Monitoring with the Hystrix Dashboard
Whether a Circuit Breaker is currently open or closed gives an indication of how well a system is running. Hystrix offers data to monitor this. A Hystrix system provides such data as a stream of JSON documents via HTTP. The Hystrix Dashboard can visualize the data in a web interface. The dashboard presents all Circuit Breakers along with the number of requests and their state (open/closed) (see Figure 13.9). In addition, it displays the state of the thread pools.
A Spring Boot Application needs to have the annotation @EnableHystrixDash- board and a dependency to spring-cloud-starter-hystrix-dashboard to be able to display a Hystrix Dashboard. That way any Spring Boot application might in addition show a Hystrix Dashboard, or the dashboard can be implemented in an application by itself.
In a complex microservices environment it is not useful that each instance of a microservice visualizes the information concerning the state of its Hystrix Circuit Breaker. The state of all Circuit Breakers in the entire system should be summarized on a single dashboard. To visualize the data of the different Hystrix systems on one
Figure 13.9 Example for a Hystrix Dashboard
dashboard, there is the Turbine project. Figure 13.10 illustrates the approach Turbine takes: the different streams of the Hystrix enabled microservices are provided at URLs like http://
Turbine runs in a separate process. With Spring Boot the Turbine server is a simple application, which is annotated with @EnableTurbine and @EnableEurekaClient. In the example application it has the additional annotation @EnableHystrixDash- board so that it also displays the Hystrix Dashboard. It also needs a dependency on spring-cloud-starter-turbine.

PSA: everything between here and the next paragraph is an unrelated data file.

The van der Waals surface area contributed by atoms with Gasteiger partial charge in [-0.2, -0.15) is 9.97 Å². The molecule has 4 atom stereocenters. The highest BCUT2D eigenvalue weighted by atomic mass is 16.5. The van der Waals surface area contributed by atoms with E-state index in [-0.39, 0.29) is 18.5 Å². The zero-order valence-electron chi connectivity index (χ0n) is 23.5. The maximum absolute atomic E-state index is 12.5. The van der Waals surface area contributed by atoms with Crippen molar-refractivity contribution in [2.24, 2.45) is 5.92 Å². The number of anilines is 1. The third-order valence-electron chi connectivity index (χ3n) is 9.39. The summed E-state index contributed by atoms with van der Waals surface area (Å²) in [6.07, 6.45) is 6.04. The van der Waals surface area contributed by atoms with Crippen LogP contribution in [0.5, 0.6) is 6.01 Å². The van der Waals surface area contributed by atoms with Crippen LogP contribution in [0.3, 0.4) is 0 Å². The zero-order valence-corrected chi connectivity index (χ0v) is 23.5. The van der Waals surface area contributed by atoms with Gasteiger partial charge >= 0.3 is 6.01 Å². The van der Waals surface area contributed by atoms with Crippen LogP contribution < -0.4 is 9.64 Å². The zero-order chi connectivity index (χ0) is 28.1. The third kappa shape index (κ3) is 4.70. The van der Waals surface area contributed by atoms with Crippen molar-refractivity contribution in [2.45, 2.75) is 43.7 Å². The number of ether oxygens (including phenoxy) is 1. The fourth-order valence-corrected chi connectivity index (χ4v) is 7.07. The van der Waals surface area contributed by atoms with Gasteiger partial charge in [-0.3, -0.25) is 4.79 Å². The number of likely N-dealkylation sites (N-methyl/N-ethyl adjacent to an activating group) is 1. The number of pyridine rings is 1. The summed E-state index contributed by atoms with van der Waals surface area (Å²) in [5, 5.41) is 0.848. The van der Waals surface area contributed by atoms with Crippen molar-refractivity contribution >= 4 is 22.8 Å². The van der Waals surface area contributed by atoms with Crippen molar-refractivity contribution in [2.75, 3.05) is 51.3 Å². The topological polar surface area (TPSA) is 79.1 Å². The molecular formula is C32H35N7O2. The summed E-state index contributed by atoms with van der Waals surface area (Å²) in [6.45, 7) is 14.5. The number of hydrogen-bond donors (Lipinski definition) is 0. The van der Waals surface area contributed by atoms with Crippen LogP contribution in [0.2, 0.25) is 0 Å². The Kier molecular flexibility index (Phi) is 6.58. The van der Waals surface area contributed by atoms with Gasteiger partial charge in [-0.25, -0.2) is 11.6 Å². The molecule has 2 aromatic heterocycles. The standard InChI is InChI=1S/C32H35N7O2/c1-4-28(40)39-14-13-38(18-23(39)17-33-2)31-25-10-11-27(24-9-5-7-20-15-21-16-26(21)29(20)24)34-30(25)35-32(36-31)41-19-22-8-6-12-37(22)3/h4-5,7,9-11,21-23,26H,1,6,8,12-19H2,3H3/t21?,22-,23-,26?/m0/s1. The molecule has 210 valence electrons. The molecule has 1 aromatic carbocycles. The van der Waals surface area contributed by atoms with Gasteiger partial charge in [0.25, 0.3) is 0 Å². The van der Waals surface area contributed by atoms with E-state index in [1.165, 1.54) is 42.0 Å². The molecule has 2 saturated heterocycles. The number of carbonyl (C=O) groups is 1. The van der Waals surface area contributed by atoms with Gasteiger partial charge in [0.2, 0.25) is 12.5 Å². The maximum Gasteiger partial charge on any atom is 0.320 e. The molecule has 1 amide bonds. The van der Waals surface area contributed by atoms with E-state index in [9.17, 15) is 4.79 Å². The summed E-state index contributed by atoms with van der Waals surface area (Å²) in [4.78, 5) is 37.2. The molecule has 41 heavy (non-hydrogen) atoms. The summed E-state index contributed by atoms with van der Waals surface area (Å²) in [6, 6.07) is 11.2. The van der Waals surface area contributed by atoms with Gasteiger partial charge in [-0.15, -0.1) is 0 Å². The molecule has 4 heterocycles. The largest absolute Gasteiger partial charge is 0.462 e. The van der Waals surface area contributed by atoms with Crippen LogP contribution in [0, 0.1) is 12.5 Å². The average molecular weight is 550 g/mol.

Which data is consolidated by the Turbine server is determined by the configuration of the application. Listing 13.9 shows the configuration of the Turbine servers of the example project. It serves as a configuration for a Spring Boot application just like application.properties files but is written in YAML. The configuration sets the value ORDER for turbine.aggregator.clusterConfig. This is the application name in Eureka. turbine.aggregator.appConfig is the name of the data stream in the Turbine server. In the Hystrix Dashboard a URL like http://172.17.0.10:8989/turbine. stream?cluster=ORDER has to be used in visualize the data stream. Part of the URL is the IP address of the Turbine server, which can be found in the Eureka Dashboard. The dashboard accesses the Turbine server via the network between the Docker containers.
Listing 13.9 Configuration application.yml
turbine: aggregator: clusterConfig: ORDER appConfig: order
Figure 13.10 Turbine Consolidates Hystrix Monitoring Data
Try and Experiment
• Terminate Microservices
Using the example application generate a number of orders. Find the name of the “Catalog” Docker container using docke ps. Stop the “Catalog” Docker container with docker kill. This use is protected by Hystrix.
What happens? What happens if the “Customer” Docker container is terminated as well? The use of this microservice is not protected by Hystrix.
• Add Hystrix to “Customer” Microservice
Protect the use of the “Customer” Docker container with Hystrix also. In order to do so change the class CustomerClient from the “Order” project. CatalogClient can serve as a template.
• Change Hystrix Configuration
Change the configuration of Hystrix for the “Catalog” microservice. There are several configuration options.14 Listing 13.8 (CatalogClient from the “Order” Project) shows the use of the Hystrix annotations. Other time intervals for opening and closing of the circuit breakers are, for instance, a possible change.